April 15, 2020 at 08:00 JST
Demand for using fireproof wood designs to build large structures, including the new National Stadium, is heating up in Japan.
The material, called Moen-Wood, makes it possible to erect large buildings made of timber.
Takenaka Corp., the Osaka-based developer of the new construction material, successfully built a wood-based commercial complex and office building in Yokohama and Osaka, respectively, in 2013--the first of its kind in the nation.
“The challenge was how to address the contradiction: making inflammable wood uninflammable,” said Hirokazu Ohashi, 59, a lead researcher for the fireproof technology team at the Takenaka Research and Development Institute.
The wood pillars and beams made using this method consist of three layers: the core, which is made of glued, laminated wood to support the building’s weight; the heat-absorbing protective mortar layer around the center; and the outer wood formation.
When exposed to fire, the outermost layer of wood will burn and carbonize, making it difficult for heat to pass through. The core wood area then does not catch fire because the mortar section absorbs the heat.
Even after subjected to extreme heat for one to two hours, the Moen-Wood does not burn away. The fire will then die down in an instant.
Developing the material, however, was not without its setbacks.
The Building Standards Law, enacted in 1950 to prevent fires and the collapse of buildings following earthquakes, bans using wood to build structures taller than 13 meters. Under the law, heights of eaves of wooden buildings must also be 9 meters or shorter.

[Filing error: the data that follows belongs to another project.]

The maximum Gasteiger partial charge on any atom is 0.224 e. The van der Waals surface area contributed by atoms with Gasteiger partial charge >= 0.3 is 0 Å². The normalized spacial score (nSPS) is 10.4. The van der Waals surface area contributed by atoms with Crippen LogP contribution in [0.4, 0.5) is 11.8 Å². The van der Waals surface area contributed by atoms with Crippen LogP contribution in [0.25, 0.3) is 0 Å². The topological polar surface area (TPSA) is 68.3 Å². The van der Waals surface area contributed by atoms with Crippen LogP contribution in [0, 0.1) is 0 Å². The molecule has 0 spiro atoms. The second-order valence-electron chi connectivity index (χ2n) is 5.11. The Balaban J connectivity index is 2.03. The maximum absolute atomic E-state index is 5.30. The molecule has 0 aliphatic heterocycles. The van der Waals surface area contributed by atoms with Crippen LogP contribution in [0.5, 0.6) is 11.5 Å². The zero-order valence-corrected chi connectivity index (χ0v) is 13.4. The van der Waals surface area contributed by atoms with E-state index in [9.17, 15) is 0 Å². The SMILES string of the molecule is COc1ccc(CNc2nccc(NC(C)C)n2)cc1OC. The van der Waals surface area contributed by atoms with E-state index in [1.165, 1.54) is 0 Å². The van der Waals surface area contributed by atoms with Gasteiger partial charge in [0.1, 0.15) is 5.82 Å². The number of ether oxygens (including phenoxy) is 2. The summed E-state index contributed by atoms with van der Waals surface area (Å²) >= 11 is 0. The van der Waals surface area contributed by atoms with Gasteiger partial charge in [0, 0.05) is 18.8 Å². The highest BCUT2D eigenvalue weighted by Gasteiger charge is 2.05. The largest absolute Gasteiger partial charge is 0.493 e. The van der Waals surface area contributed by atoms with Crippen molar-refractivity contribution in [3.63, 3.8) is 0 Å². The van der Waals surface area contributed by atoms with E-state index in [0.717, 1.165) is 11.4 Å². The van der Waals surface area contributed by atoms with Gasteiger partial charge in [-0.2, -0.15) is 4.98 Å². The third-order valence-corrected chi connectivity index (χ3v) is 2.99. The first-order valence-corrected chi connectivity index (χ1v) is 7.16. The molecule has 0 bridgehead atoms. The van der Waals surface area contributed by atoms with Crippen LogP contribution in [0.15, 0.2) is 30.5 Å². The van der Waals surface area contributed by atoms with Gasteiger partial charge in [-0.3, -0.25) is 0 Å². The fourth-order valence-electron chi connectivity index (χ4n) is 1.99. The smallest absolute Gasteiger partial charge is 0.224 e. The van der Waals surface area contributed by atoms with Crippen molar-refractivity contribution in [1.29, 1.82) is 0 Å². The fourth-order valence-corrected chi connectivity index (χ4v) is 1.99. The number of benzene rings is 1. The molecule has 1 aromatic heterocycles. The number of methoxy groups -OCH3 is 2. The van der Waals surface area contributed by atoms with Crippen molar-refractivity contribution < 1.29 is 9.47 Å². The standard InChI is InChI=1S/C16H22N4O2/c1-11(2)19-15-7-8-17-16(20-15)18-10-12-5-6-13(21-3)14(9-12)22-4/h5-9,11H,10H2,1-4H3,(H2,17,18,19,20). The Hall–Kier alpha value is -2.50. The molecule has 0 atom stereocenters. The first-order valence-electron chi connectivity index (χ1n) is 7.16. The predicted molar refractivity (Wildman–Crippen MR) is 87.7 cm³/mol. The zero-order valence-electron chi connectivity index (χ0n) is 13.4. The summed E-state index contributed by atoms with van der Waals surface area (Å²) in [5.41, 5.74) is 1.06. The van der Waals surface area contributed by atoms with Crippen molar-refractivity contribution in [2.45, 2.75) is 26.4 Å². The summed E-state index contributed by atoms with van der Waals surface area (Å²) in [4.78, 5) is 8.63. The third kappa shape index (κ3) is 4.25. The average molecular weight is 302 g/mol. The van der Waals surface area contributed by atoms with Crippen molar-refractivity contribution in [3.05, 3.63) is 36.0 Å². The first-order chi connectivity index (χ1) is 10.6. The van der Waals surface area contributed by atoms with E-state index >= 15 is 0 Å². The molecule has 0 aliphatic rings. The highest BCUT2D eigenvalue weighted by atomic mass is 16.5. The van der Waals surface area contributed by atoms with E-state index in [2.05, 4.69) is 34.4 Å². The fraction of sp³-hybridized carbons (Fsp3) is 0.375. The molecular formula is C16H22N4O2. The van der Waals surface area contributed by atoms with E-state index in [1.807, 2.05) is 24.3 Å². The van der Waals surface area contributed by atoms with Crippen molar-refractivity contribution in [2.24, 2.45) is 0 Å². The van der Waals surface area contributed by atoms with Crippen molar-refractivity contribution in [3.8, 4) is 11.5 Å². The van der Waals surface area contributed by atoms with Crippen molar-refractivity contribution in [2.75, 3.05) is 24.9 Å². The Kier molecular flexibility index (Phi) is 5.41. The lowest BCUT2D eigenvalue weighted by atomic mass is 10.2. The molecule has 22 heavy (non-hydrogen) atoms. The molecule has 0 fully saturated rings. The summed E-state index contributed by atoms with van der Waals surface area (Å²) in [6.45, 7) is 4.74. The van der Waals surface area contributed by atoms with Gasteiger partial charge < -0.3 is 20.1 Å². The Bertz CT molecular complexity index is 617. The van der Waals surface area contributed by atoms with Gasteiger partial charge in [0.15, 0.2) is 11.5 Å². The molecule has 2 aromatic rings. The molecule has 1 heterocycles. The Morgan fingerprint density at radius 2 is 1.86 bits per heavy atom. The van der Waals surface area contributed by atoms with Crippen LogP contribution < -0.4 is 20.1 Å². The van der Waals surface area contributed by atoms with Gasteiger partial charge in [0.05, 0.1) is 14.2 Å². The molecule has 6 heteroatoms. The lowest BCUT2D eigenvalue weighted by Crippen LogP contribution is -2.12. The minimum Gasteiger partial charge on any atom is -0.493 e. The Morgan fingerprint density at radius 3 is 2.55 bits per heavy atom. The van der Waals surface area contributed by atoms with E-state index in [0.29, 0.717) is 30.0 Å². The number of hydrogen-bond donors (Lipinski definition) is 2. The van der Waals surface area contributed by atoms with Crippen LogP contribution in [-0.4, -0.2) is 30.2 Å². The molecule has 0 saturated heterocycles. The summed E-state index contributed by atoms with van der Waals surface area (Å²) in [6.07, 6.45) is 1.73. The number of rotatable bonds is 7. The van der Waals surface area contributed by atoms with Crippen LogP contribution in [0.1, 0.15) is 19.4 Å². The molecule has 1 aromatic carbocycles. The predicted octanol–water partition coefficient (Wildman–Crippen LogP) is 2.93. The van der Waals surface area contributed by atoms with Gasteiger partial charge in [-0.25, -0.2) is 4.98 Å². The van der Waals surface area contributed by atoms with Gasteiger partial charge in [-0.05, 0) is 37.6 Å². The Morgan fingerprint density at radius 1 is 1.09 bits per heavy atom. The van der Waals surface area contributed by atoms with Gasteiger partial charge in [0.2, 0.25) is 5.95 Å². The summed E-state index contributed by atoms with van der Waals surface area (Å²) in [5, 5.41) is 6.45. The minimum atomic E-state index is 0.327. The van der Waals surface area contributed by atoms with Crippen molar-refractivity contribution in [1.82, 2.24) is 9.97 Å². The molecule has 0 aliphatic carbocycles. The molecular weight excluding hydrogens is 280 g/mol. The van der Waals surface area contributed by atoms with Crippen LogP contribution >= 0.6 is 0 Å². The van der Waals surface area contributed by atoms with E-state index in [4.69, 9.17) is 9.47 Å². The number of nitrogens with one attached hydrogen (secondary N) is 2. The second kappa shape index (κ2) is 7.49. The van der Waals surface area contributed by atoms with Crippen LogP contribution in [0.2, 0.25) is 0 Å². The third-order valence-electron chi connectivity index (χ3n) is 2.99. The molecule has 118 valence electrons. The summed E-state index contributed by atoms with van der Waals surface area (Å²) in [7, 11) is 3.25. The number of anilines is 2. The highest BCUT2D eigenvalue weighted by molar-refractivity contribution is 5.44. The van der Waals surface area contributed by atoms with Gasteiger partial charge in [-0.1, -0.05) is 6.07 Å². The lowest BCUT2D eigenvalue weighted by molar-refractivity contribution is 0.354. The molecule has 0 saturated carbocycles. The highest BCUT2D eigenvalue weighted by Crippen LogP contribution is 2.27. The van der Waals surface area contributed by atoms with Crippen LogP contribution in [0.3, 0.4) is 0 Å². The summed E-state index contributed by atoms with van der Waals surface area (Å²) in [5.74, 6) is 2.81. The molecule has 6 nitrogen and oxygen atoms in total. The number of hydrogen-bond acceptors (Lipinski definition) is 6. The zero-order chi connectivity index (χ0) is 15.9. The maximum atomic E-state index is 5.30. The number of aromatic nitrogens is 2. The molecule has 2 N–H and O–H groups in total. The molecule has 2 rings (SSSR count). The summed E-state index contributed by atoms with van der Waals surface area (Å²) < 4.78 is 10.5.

The legislation was updated in 2000 to allow large buildings to be built with timber, even in downtowns and other designated urban fire-resistant zones, if the structures can withstand fire for a set amount of time.
Takenaka started a joint program in 2003 with another contractor, Obayashi Corp., to develop a wood-building material.
The resistance of iron and gypsum--a material used to make drywall--were both tested for fire resistance repeatedly as a cover for the beam’s core.
When the timber was not dense enough, and when the core’s protective layer suffered from various problems, the finished material burnt away. Even some seemingly highly promising prototypes turned to ash.
After much trial and error, the innovative technology was completed in 2008. The two companies have since refined it, separately.
The invention did not receive a warm welcome when presented at academic conferences. It was unclear if or when the technology would be adopted for actual buildings.
“I prepared myself for the possibility that the technique might never be used,” Ohashi said.
The turning point for the technology was in 2010, when a law promoting wood as a building material was brought into force.
Moen-Wood was later developed for buildings with up to 14 stories. Nine structures have been built so far using Moen-Wood and another seven are planned.
The growing use of timber is expected to lead to the planting of more trees, resulting in an increase in absorption of carbon dioxide, and rehabilitating both forests and forestry.
Ohashi explained another advantage of buildings made of Moen-Wood: “The soft touch and warmth of wood will enrich people’s lives.”
Established in 1610 as the first “komuten” construction contractor in the early Edo Period (1603-1867), Takenaka plans, designs, installs and manages buildings.
It has 7,630 employees and reported consolidated sales of 1.352 trillion yen ($12.44 billion) last year.
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